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Tartan Video presents

Koma (2004)

"Call the police or you'll die!"- message written on a wall for a victim of unexpected surgery

Stars: Karena Lam, Angelica Lee
Other Stars: Roy Chow, Lui Kai-Chi, Andy Hui
Director: Lo Chi-Leung

MPAA Rating: R for violence and some nudity
Run Time: 01h:24m:43s
Release Date: 2005-03-08
Genre: foreign

Image Transfer
Audio Transfer
C+ DA-A C+


DVD Review

The Asian horror craze has hit, prompting a plethora of American remakes, full of all the ghoulish Cousin It girls and dripping atmosphere that has contributed to the genre's success. Tartan has become the foremost distributor of these pictures, touting them through their high quality "Asia Extreme" line. Turning from the trusty themes of supernatural frights, Koma delves into the good old solid fear of Chinese organ thieves. Lots of those running around these days.

At a wedding, Fung Ching (Angelica Lee) finds herself a bit intoxicated. The evening has gone to her head, and dancing has been replaced by an unhealthy stagger down the hotel corridor. Instead off finding relief through some solid sacktime, the young girl stumbles into the wrong room and finds another youngster laying on a bathroom floor in a pool of blood; she is missing a kidney. Terrified, Ching runs to the police to report the incident. Apparently, a ring of underground organ thieves is hard at work, and the cynical cop in charge of the investigation tires of filling out the same report.

There is a lead, though; Ching identifies a possible culprit: Suen Ling (Karena Lam), an unsettling girl who shockingly reveals she had an affair with Ching's boyfriend, Wai (Andy Hui). This is an unexpected diversion, conveniently distracting Ching from the crime at hand. Before long, fear of losing a kidney returns as Ling continually harasses the poor girl over the phone. Ching lives in terror, but is Ling the true organ thief? The truth seems distant at best, and Ching must control her fear if she is to wake up tomorrow whole.

Well, there's really not much to report here. After an effective opening, Koma consistently falters. I'm not particularly fond of the horror genre to begin with, but I can recognize and admire when such a film works. Koma simply doesn't. This contrived and somewhat frightless story fails to inspire with its forced romance, which is buried beneath a stinky pile of horror movie clichés. A cheesy musical score and plenty of scare attempts make themselves about as subtle as Al Franken's politics. Large open spaces in the frame are prime for a good "unexpected" pop in, and plastic sheeting becomes a surprisingly formidable and equally laughable weapon.

Performances are passable, considering the script doesn't really care about developing its characters. I'm not sure how these actors dealt with the odd, unexpected fragmentation of the plot; I doubt any great actor could pull off this mess convincingly. The visuals range from tasteful to appallingly overlit, but these shots are clumsily edited. The whole affair is quite silly, but if you're into cheesy horror, this may be worthwhile. If its organ thieves you're after, check out the superb Dirty Pretty Things, and let Koma sleep.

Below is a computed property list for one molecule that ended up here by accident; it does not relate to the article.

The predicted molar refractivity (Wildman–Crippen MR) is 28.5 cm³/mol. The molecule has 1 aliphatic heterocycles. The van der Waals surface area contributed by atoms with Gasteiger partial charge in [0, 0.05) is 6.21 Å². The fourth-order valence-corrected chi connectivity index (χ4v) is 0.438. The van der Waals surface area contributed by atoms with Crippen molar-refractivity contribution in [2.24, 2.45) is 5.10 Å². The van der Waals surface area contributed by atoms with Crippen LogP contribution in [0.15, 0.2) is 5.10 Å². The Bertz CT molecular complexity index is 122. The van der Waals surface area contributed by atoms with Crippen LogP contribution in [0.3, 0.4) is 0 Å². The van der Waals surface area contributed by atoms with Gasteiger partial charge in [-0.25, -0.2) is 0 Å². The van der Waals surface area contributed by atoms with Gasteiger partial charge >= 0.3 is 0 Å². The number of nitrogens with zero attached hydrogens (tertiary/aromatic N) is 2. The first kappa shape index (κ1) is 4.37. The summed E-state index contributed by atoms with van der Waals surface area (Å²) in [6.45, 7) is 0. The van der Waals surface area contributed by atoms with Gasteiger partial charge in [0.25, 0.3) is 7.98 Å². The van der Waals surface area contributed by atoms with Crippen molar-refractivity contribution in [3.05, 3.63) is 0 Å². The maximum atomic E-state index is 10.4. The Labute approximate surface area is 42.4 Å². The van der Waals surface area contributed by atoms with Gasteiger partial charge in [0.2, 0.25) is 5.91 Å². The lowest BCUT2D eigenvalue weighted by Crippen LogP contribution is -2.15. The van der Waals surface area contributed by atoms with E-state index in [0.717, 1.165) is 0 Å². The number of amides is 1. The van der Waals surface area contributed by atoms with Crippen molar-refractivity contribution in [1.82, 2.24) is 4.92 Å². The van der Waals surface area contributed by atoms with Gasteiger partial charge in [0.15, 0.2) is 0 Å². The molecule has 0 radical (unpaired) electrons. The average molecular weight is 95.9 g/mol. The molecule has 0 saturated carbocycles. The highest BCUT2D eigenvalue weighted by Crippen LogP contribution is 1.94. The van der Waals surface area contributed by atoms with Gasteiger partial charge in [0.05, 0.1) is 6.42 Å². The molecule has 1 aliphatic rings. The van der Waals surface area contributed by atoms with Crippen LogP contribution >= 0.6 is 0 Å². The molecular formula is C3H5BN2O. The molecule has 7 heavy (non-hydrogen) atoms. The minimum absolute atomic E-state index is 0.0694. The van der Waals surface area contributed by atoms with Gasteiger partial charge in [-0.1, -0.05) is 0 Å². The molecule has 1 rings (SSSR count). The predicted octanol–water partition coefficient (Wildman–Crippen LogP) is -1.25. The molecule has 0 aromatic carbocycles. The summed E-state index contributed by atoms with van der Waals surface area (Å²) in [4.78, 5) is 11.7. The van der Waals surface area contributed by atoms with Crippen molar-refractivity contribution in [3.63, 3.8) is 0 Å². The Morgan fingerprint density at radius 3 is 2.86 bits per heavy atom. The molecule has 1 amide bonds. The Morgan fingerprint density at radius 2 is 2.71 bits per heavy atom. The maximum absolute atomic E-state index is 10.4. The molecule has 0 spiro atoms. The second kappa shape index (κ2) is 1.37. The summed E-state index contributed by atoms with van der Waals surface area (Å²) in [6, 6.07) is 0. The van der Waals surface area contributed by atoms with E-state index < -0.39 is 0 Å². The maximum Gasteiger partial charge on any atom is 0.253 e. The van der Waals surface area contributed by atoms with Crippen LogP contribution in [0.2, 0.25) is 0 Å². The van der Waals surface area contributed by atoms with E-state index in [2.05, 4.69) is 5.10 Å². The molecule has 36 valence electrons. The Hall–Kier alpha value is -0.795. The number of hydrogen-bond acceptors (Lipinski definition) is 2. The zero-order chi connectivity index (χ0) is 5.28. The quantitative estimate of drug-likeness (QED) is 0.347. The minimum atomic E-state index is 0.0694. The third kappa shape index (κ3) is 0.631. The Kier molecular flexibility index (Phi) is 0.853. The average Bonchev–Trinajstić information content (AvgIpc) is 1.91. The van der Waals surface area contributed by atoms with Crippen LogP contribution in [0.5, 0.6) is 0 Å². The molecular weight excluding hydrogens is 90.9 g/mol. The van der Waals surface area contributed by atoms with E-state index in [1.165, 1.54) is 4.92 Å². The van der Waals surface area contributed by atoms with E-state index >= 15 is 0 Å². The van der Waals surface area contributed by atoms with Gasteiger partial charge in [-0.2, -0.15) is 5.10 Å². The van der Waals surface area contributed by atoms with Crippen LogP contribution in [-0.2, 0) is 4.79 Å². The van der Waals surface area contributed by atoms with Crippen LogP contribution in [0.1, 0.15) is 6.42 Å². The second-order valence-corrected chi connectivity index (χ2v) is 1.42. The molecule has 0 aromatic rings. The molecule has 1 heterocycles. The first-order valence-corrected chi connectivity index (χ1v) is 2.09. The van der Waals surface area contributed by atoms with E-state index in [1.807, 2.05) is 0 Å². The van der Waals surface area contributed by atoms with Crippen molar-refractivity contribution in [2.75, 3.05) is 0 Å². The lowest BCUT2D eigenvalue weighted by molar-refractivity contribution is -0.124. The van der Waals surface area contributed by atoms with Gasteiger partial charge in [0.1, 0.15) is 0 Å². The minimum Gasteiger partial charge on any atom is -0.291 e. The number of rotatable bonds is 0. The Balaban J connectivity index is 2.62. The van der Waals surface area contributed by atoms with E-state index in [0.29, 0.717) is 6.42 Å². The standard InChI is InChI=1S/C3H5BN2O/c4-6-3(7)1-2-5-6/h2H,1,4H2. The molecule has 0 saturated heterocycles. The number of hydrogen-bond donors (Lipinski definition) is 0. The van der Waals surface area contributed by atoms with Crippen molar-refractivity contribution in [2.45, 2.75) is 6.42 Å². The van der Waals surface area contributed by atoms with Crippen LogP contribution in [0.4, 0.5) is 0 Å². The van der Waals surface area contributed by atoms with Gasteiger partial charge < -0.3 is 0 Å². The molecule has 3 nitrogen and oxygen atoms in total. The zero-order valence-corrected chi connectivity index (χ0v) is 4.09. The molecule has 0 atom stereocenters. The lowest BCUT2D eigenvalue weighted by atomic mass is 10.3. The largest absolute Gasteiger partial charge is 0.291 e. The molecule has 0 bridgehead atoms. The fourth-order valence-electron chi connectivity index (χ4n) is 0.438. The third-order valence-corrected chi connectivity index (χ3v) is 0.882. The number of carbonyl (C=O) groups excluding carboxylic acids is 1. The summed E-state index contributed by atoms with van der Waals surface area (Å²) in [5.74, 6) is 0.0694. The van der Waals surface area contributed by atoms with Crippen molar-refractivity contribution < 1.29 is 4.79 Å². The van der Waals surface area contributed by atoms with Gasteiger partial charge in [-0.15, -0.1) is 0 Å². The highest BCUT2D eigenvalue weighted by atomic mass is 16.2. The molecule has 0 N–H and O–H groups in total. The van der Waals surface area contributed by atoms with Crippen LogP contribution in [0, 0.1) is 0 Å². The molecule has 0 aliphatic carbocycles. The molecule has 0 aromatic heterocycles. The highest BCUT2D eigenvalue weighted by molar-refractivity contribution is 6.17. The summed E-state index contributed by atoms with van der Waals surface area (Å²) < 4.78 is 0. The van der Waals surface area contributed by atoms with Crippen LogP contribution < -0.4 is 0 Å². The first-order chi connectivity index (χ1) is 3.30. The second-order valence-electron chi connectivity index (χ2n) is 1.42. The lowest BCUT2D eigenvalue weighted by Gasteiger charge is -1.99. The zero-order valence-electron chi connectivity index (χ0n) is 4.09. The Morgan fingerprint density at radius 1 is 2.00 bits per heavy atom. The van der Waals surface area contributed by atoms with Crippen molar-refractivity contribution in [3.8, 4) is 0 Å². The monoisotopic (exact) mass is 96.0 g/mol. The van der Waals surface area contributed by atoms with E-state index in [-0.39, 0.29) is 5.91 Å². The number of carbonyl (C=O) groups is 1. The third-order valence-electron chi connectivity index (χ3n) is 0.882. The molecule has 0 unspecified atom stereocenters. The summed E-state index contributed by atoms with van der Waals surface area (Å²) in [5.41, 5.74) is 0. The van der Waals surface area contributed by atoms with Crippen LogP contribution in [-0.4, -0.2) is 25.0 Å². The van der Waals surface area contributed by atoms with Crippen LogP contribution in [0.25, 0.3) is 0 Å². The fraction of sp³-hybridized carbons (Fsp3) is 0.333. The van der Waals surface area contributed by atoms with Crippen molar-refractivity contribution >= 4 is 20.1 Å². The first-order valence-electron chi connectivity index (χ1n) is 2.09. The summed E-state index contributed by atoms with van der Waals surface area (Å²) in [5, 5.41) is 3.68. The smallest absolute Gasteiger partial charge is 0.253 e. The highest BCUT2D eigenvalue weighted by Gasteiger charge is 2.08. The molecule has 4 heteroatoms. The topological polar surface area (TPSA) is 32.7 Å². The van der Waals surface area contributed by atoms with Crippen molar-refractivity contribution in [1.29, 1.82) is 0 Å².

Rating for Style: C+
Rating for Substance: D


Image Transfer

Aspect Ratio1.78:1 - Widescreen
Original Aspect Ratioyes

Image Transfer Review: Tartan's anamorphic transfer is excellent, showcasing good detail and rich blacks. Print defects are somewhat evident here and there, but this is a solid image.

Image Transfer Grade: A-

Audio Transfer

 LanguageRemote Access
DS 2.0Cantoneseno
Dolby Digital

Audio Transfer Review: The Dolby and DTS 5.1 tracks do the job of supporting the cheesiness with a fine use of enveloping audio. Dialogue is clear, atmosphere is rich, and dynamic range is impressive.

Audio Transfer Grade:

Disc Extras

Full Motion menu with music
Scene Access with 12 cues and remote access
Subtitles/Captions in English, Spanish with remote access
1 Original Trailer(s)
5 Other Trailer(s) featuring Tartan Asia Extreme, Old Boy, A Tale of Two Sisters, Whispering Corridors, A Snake of June
1 Documentaries
1 Feature/Episode commentary by director Lo Chi-Leung
Packaging: generic plastic keepcase
Picture Disc
1 Disc
1-Sided disc(s)
Layers: RSDL

Extra Extras:
  1. Photo Gallery
Extras Review: Tartan's quality disc includes an audio commentary with director Lo Chi-Leung, subtitled in English. His comments cover the usual topics, such as some on-set anecdotes, casting, the ideas behind the film, and more.

You will also find a making-of featurette (15m:28s), full of the expected behind-the-scenes bits, clips, and interviews. The disc rounds out with a photo gallery, the film's trailer, and a slew of other trailers for the titles listed above.

Extras Grade: C+

Final Comments

A campy horror effort that elicits more laughs than screams, Koma will appeal to the MST3K crowd out there. There are moments of slick visuals, but this is just too clichéd to be memorable. Tartan's quality disc will keep you conscious for at least the first few minutes; don't count on the film doing the same.

Matt Peterson 2005-06-24